file). They provide a command shell on the VOCP system, from which the logged
on caller can execute selected programs and hear resulting output (be it numeric,
a sequence of sound files to play or text-to-speech output). Command shells are
a powerfull feature but, as such, require some extra attention when configuring
- so be sure to check out command-shells.txt.
These boxes must have a valid system user set as the owner and a password
The exit boxes do just that - they exit the system. They may
have a message set, in which case the message will be played upon entering the
box. After message play, the system exits and the call is terminated.
We use the exit box to provide a 1 key hangup by creating an exit
box with number 998 and adding 0=998 to the branches of the root (001)
box. That way, when VOCP answers at the same time as you do, you may press 0,
the system hangs up and you can continue with the call.
Accessing these boxes will (obviously) terminate the VOCP session.
The faxondemand boxes allow you to give callers access to a number
of faxes of their choice. Upon entering the box, the message is played if it
is set then the modem switches to fax mode and sends the file set with the fax
to send field.
This fax to send must be set the full path to a file in an appropriate
format (g3). You can convert postscript or a variety of image formats to g3 using
the VOCPhax interface.
Accessing these boxes will terminate the VOCP session, causing mgetty to go
into fax mode and handle the remainder of the call to send the fax.
The group boxes act like mailing lists for voicemail. group
boxes have members (a list of comma separated box numbers, eg 100,200,500).
The members must be mail type boxes or other group
boxes. When a group box is accessed, the message is played (if set),
the caller is beeped and recording commences. After the recording is done, the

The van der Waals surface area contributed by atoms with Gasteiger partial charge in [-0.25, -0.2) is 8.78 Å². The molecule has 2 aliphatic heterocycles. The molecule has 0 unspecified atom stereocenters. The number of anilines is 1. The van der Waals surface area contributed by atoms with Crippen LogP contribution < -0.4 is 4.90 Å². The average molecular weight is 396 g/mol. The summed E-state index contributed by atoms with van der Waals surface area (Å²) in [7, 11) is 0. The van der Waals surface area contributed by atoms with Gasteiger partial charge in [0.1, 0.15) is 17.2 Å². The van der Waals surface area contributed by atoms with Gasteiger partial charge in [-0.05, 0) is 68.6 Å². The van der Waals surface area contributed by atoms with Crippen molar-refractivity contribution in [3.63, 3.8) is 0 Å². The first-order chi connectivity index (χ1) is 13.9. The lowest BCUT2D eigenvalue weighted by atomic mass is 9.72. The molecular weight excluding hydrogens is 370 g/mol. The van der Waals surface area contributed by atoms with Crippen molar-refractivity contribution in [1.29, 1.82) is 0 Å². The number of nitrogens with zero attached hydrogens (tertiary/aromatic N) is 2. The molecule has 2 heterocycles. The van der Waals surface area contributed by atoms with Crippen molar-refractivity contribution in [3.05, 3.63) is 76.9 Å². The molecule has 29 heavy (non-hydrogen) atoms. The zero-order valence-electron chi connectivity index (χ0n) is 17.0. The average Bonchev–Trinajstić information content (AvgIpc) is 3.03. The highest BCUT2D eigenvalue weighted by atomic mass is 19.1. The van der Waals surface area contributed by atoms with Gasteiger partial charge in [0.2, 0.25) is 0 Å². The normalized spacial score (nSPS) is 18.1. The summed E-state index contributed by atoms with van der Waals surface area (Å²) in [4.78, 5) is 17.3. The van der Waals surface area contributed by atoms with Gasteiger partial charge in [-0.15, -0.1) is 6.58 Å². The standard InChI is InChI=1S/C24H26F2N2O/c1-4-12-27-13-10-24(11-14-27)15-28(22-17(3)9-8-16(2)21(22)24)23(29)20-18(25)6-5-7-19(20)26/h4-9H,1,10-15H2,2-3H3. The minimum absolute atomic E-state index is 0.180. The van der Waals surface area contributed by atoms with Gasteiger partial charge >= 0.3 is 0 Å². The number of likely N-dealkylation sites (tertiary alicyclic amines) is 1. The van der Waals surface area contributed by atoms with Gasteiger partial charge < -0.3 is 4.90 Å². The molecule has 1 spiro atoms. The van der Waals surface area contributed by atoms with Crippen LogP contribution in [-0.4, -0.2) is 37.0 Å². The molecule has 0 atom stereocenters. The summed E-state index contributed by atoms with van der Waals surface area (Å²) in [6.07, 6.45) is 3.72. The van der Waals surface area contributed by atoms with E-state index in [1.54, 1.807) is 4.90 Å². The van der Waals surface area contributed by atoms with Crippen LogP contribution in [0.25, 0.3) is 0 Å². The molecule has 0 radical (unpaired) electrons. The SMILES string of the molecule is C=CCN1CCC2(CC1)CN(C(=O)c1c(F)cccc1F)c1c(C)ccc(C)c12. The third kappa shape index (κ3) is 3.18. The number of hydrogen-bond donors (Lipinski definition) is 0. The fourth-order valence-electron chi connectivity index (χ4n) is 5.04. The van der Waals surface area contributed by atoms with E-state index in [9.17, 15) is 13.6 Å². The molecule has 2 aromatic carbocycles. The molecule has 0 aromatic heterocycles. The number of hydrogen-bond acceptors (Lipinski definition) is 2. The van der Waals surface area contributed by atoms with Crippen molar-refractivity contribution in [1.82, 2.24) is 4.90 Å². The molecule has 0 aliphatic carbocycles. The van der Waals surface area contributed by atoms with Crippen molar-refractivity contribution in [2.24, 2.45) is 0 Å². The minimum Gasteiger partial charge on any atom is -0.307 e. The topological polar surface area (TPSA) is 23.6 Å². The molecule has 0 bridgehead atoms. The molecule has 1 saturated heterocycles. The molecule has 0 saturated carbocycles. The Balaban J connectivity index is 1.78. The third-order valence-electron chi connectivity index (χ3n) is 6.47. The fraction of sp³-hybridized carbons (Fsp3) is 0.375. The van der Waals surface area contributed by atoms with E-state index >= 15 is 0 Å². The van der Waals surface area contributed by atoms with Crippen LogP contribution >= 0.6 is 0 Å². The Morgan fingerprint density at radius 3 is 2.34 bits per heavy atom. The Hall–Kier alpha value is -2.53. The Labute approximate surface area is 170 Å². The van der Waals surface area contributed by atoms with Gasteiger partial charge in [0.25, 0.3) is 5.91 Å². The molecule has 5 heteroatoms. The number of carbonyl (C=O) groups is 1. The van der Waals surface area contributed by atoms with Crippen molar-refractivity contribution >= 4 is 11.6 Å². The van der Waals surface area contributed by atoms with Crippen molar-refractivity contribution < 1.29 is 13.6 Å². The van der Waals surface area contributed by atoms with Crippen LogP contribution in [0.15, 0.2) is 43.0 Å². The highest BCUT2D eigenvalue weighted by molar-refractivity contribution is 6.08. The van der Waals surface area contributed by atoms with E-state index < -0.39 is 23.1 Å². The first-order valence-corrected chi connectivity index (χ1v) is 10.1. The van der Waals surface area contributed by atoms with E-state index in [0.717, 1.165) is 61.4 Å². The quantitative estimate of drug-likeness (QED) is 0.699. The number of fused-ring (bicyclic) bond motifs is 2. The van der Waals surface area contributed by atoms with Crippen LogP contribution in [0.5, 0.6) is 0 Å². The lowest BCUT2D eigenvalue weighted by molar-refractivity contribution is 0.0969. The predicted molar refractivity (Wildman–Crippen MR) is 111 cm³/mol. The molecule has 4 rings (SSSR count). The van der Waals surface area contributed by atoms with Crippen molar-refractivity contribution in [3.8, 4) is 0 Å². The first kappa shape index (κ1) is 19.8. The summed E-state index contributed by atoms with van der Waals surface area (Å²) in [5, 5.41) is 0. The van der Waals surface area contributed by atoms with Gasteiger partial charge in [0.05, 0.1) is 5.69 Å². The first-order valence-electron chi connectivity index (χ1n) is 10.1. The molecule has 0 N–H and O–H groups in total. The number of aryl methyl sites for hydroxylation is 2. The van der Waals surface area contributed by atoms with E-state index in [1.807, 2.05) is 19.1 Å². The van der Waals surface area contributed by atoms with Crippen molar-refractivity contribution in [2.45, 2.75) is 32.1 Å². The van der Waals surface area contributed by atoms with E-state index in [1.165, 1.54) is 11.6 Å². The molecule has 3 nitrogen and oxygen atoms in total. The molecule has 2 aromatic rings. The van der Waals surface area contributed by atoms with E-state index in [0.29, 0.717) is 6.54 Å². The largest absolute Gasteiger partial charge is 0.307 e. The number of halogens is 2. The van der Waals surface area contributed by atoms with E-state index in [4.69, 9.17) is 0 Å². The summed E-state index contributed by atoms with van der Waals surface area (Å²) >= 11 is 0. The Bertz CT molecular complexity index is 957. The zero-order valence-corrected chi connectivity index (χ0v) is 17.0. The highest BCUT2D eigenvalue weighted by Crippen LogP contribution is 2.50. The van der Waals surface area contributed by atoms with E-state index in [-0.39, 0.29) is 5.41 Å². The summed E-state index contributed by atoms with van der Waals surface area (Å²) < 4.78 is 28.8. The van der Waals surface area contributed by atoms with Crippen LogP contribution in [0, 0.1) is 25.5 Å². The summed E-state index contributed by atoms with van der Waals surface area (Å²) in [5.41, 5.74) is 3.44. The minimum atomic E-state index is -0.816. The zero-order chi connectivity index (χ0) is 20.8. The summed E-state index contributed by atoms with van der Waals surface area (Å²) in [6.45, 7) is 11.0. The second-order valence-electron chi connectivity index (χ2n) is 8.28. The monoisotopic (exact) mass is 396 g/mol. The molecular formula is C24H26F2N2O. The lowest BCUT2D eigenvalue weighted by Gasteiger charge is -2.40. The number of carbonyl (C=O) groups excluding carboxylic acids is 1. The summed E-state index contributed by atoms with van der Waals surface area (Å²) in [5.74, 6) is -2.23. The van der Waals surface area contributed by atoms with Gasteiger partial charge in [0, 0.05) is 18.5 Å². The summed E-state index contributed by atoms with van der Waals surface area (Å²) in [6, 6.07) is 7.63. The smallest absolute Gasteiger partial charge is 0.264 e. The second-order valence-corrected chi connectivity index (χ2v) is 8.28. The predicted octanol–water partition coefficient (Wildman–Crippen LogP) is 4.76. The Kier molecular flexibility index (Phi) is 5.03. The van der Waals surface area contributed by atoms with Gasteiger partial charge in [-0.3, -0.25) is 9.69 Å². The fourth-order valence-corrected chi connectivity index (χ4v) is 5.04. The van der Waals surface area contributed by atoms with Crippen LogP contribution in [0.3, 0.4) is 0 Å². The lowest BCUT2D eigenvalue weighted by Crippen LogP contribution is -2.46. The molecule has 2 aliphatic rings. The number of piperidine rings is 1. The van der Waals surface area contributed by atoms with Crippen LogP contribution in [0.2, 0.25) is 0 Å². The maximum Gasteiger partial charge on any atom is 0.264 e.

message is delivered to all mail boxes in the group and all mail boxes in the
groups contained within the group, recursively.
These boxes must have at least 1 member.
Accessing these boxes will terminate the VOCP session after the message has
The mail boxes are end points in the call flow where callers may
leave voicemail messages. These boxes must have an owner and a password
set. Upon accessing the box, callers will hear the message (if set) and then
record a message that will be delivered to the box.
Accessing these boxes will terminate the VOCP session. The box owners can
call the system and log
into their mail boxes, to retrieve and delete their voicemail messages.
The pager boxes ask callers to enter a numeric message (composed
of DTMF digits) and delivers an 'email page' with the contents of the caller
input to the box's email address. These boxes must have an email address
Accessing these boxes will terminate the VOCP session after the caller has
entered the number and pressed #.
The receivefax boxes allow you to create a box that, when accessed,
plays the message (if set), terminates the VOCP session and switches the modem
to fax mode. Callers may use this box to send faxes to you. This box is not,
strictly, necessary (as VOCP will intercept the fax tone of an incoming fax call
and exit appropriately) but may be useful.
Accessing these boxes will terminate the VOCP session and let mgetty handle
the rest of the call, in fax mode.
|Group boxes act like mailing lists for voice messages
The script box is akin to a command shell box
in that it will (optionally) accept user input (whether numeric or textual),
run a local program and use that program's output to answer the user. Depending
on the type of return specified in the configuration, VOCP will either
- read the exit status of the program (exit)
- read the numerical output of the program (output)
- play the files specified by the program (files, these must be compatible
- use Text-To-Speech
to synthesize a spoken response (tts)
- send the fax specified by the program's output (sendfax, must be
in g3 format)
These boxes must have an owner set and the script they run must be
either owned by the box owner or the root user. Scripts currently run as the
owner of the box, so be careful with who has control of the scripts and the box
configuration. A good technique, if you have no need to run a script as a particular
user, is to have the scripts owned by root, mode 0755 and have the script boxes
owned by a user like nobody or some other specially created and powerless
Script boxes are a lot like command shell selections,
so take a look at the description below and see the command
shells section of the site.
If the box is a dead end (no autojump, etc. set) or has a return of sendfax,
the call will terminate after access to the box.
We have covered all the currently support VOCP box types. The boxconf program
should be rather intuitive but check the box
configuration section of the site and let us know if you are having difficulties.